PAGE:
Skip to main content

City Platform as a Service - Integrated and Open

Periodic Reporting for period 2 - (City Platform as a Service - Integrated and Open)

Reporting period: 2017-07-01 to 2018-12-31

"The project was a 30-month research project jointly funded under the Horizon 2020 programme by the European Commission and the National Institute of Information and Communications Technology (NICT) in Japan and ran from July 2016 to December 2018. The acronym stands for ""City Platform as a Service - Integrated and Open"".
The overall goal of the project was to develop a cloud-based urban data platform for Smart City innovation. The platform combines Internet of Things (IoT) with Open Government Data (OGD) and gives access to the data via open APIs or as Linked Data, so that others can build new services and applications on top of the platform. As such, the platform supports bottom-up and co-creation approaches that are used in many cities, e.g. Amsterdam, Zurich or Tokyo.

The practical relevance of this platform has been evaluated and reviewed in cooperation with several cities that already had previous experience in the Smart City and Open Data domains. In Europe these are Amsterdam, Murcia and Zurich, in Japan these are Sapporo, Tokyo and Yokosuka.

Overall, the project had the following six objectives.
Objective 1: Develop an Open Social City Platform
Objective 2: Deploy the City Platform as a Service Solution
Objective 3: Empower the citizen to her data
Objective 4: Validate the platform with use cases providing public value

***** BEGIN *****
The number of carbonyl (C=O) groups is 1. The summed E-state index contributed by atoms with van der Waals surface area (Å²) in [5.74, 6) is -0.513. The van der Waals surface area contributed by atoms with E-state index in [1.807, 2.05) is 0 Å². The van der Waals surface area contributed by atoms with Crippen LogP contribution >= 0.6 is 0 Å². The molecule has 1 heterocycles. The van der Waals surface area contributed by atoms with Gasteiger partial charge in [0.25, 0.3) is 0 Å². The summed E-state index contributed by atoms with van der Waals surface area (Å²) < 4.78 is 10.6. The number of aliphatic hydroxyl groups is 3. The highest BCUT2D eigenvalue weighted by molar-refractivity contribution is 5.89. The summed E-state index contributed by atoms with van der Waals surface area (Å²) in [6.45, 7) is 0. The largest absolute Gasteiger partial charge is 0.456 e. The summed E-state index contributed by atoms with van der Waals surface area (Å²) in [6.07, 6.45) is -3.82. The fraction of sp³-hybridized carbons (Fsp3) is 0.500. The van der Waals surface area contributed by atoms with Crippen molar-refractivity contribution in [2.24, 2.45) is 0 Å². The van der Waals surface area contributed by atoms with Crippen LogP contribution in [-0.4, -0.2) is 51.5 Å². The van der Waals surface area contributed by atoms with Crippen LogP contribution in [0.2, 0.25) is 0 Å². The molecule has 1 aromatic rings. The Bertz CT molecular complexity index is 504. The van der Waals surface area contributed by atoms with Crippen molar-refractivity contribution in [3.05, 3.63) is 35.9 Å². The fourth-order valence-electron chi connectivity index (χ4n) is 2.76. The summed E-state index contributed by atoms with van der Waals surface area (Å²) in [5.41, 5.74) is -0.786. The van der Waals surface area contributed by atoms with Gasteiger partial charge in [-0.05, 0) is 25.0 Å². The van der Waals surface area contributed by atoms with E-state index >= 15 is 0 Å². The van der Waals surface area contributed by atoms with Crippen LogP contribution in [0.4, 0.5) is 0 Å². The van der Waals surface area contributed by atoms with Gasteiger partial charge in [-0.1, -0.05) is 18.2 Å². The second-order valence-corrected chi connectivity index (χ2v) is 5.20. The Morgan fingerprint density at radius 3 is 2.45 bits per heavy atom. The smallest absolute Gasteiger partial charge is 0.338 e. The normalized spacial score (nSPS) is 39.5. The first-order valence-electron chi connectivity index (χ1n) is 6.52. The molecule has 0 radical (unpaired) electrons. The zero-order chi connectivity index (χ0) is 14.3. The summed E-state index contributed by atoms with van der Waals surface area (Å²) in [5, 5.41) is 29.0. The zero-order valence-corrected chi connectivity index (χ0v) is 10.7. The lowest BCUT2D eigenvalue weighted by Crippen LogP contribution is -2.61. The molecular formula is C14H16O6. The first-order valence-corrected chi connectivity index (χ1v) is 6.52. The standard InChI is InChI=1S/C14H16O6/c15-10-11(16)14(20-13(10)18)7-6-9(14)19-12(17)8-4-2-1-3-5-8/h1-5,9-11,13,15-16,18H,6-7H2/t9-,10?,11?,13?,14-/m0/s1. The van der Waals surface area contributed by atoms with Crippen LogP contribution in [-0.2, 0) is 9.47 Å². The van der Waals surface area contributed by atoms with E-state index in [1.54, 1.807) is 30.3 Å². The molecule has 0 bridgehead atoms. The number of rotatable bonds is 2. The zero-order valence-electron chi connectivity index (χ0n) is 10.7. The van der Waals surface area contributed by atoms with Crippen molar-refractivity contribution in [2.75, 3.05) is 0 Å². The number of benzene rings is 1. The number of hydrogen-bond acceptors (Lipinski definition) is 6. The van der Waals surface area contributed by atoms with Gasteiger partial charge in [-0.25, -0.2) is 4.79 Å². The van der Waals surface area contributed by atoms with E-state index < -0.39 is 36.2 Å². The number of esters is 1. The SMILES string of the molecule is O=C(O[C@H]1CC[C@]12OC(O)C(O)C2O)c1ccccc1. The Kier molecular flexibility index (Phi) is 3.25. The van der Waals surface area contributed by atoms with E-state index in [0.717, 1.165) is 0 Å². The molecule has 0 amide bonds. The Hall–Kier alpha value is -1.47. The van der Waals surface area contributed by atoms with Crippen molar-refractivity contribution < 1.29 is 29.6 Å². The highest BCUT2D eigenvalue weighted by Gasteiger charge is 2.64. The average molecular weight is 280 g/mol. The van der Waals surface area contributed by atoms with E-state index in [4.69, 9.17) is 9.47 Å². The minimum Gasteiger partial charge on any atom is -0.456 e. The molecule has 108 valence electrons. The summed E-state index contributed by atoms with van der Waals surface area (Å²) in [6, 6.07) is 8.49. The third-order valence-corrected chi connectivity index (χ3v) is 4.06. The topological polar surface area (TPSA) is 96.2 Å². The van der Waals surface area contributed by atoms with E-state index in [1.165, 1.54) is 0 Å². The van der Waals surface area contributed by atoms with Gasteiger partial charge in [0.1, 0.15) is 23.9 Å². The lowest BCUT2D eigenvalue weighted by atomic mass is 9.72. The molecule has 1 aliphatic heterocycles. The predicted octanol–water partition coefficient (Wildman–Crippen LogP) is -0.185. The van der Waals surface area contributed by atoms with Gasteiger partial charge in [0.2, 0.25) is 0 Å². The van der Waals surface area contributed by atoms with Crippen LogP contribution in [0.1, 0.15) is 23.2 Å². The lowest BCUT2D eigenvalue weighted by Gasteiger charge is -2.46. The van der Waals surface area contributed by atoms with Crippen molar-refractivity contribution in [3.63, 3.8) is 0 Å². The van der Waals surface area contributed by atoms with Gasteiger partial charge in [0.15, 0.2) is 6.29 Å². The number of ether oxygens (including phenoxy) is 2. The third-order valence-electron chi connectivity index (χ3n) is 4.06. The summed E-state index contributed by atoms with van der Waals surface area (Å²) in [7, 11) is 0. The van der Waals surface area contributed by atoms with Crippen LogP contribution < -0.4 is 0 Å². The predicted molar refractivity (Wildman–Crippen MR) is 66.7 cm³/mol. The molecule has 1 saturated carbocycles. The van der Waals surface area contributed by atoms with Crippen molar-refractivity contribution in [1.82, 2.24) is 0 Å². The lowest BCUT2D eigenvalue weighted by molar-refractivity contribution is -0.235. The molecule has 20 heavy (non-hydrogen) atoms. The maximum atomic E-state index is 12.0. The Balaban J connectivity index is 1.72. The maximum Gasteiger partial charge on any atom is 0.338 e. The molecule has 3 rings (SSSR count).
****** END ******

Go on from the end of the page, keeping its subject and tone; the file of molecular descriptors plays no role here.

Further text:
Objective 5: Develop blue prints for the adaptation and transfer of solutions to other cities
Objective 6: Create impact in cities

All objectives have been achieved, as is detailed in the Deliverable D8.4 ""Final Report: Summary of Outcomes"", publicly available on the project's web site. The functional architecture of is generic in the sense that it defines necessary functional components for a Smart City data platform that integrates and makes available IoT data, that can address security and data protection aspects, and that allows a flexible (re-)deployment of analytics functionality from the cloud to the the edges. It also enables integration on the semantic layer, to enable interoperability between different platform instances based on different implementation technologies, as we demonstrated by federation of a FIWARE-based platform instance in Europe with a u2-based instance in Japan.
We are confident the concrete outcomes of the project as described in this report will live on beyond the project. So has the projects work resulted in improved or (with Fogflow) completely new FIWARE components that are available as open source and that we already see being used in other projects and city deployments. Secondly, the work of on semantics has strongly influenced the new semantic interface for FIWARE, NGSI-LD.
Finally, the uptake in cities in the future is already visible, as our stakeholder cities are expanding their smart city activities, and new cities are adopting the technologies. The project partners of are continuing to work with these cities, using the tools developed during the project for the benefit of these cities and their citizens.